Miles, a black 13-year-old boy, was walking with a white girl when she told him, "Oh, let's cross the street, there's a group of black kids, I don't want to run into them."
Marvin, a 25-year-old black man, recalls the time a teacher told him to take off a sweatband because it "looks gang-affiliated."
These are the types of racist encounters black boys and men face every day across the US, as documented in the great video above by the New York Times's Joe Brewster and Perri Peltz.
The personal stories are particularly timely as the US struggles with racial disparities in police use of force and the criminal justice system as a whole. Over the past year, the high-profile police killings of Freddie Gray in Baltimore, Eric Garner in New York City, and Michael Brown in Ferguson, Missouri, among many others, have put these issues at the forefront of media coverage and political battles.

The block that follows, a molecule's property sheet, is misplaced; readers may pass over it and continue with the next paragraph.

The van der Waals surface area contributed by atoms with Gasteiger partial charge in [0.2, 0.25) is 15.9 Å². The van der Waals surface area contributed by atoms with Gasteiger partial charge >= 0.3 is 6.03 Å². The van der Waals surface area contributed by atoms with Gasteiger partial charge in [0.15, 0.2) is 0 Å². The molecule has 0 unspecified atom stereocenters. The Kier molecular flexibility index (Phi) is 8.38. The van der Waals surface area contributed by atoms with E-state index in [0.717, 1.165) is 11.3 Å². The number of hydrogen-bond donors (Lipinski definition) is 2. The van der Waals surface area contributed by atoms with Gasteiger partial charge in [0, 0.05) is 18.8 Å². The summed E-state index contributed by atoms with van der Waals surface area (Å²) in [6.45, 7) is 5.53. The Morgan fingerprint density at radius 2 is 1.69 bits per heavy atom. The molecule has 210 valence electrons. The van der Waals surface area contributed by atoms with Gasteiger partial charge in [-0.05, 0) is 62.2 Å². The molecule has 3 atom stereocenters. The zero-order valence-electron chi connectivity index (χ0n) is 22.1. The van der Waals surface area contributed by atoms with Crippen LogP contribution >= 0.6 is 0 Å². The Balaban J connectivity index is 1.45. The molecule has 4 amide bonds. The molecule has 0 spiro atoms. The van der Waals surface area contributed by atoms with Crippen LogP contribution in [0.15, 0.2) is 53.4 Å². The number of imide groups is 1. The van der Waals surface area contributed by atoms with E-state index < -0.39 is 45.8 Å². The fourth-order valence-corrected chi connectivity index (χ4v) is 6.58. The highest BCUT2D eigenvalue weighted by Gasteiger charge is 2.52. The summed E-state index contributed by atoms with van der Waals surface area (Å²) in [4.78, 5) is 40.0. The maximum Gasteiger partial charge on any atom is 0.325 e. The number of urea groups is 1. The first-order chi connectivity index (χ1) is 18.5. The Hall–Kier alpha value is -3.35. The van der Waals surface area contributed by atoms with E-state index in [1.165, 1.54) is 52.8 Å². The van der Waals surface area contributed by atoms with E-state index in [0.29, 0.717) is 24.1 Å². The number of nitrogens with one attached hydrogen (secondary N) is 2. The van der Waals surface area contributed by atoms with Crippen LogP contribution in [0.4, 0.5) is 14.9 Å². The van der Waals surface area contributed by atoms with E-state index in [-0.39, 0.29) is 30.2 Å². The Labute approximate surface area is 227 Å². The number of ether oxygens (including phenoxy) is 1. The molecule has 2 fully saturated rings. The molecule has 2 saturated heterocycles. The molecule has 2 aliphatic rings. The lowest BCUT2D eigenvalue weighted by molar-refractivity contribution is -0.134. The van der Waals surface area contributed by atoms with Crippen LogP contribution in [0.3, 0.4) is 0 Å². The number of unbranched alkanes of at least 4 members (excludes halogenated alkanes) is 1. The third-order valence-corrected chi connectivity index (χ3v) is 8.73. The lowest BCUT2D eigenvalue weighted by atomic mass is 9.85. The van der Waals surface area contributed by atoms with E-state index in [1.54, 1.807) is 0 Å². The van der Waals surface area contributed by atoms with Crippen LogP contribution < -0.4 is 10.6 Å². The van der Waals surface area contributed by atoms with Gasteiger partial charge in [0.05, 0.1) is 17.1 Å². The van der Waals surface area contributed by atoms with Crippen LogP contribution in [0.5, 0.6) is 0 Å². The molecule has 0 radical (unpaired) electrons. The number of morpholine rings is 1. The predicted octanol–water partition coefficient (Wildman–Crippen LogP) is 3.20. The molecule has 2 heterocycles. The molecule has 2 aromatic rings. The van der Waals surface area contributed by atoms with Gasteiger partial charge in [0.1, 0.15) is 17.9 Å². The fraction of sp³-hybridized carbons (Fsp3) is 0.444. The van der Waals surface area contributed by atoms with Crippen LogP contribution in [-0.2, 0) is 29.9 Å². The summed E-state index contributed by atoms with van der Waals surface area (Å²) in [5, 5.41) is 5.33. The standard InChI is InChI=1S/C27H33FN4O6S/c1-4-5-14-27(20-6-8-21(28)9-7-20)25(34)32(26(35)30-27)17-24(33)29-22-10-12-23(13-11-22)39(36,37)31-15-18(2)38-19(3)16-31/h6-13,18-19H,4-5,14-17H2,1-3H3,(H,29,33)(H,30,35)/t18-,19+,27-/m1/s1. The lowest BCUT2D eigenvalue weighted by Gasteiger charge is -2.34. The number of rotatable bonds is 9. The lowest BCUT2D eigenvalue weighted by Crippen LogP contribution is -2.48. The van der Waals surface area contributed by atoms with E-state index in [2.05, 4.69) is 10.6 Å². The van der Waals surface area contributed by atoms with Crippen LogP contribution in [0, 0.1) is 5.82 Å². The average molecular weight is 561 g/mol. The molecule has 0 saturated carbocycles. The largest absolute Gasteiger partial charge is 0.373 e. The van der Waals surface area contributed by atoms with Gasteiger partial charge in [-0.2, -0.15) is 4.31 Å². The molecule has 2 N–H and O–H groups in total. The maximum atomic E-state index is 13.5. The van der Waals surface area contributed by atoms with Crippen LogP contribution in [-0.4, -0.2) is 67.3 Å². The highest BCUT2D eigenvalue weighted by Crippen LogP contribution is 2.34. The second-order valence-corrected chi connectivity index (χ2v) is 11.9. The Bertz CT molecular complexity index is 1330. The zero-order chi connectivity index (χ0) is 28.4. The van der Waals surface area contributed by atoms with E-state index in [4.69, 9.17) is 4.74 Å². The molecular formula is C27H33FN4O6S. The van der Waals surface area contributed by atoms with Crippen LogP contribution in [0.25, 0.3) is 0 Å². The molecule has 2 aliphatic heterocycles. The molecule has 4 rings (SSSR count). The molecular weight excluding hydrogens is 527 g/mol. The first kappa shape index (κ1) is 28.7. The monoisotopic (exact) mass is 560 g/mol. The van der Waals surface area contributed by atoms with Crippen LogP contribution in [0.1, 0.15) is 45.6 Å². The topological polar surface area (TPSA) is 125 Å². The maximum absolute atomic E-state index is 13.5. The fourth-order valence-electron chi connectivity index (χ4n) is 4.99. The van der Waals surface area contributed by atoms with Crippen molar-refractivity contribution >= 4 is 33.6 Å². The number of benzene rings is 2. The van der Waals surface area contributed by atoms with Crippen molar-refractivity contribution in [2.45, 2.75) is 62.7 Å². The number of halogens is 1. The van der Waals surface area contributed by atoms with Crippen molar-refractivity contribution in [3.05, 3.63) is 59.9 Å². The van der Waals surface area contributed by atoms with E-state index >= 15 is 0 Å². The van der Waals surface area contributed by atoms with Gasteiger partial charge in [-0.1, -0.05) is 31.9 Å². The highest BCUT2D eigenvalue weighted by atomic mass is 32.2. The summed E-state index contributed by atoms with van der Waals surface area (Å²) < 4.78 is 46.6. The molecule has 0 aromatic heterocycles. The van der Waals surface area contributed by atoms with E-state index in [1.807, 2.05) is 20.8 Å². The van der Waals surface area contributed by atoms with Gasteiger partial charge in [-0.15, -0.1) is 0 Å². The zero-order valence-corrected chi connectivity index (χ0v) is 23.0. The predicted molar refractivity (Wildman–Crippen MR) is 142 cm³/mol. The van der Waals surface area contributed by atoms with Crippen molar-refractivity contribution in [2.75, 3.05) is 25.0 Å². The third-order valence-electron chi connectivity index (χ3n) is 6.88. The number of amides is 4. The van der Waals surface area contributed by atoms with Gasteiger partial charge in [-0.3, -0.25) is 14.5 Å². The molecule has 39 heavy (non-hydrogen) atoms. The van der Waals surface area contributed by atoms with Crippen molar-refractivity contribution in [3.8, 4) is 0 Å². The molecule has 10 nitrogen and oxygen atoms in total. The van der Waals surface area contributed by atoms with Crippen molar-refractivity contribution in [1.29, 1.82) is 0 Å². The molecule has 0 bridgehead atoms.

"Every time we're killed, the first thing you see on the news is, oh, criminal record or something like that," Jumoke, a 17-year-old black teen, said. "From the second the bullet hits us, already we're starting to be dehumanized."
Some of the interviewees acknowledged the realities of racism, saying they have to adapt. Malik, a 17-year-old black teen, explained, "Black people, like myself, we don't get as many chances as they do. So you have to be aware, and you have to watch out, and you can't mess up."
Others just asked for people to be more understanding.
"I want people to know that I'm perfectly fine," Maddox, a 10-year-old black boy, said, "and I'm not going to hurt anybody or do anything bad."
Watch the video above and check out the New York Times's full package on this issue.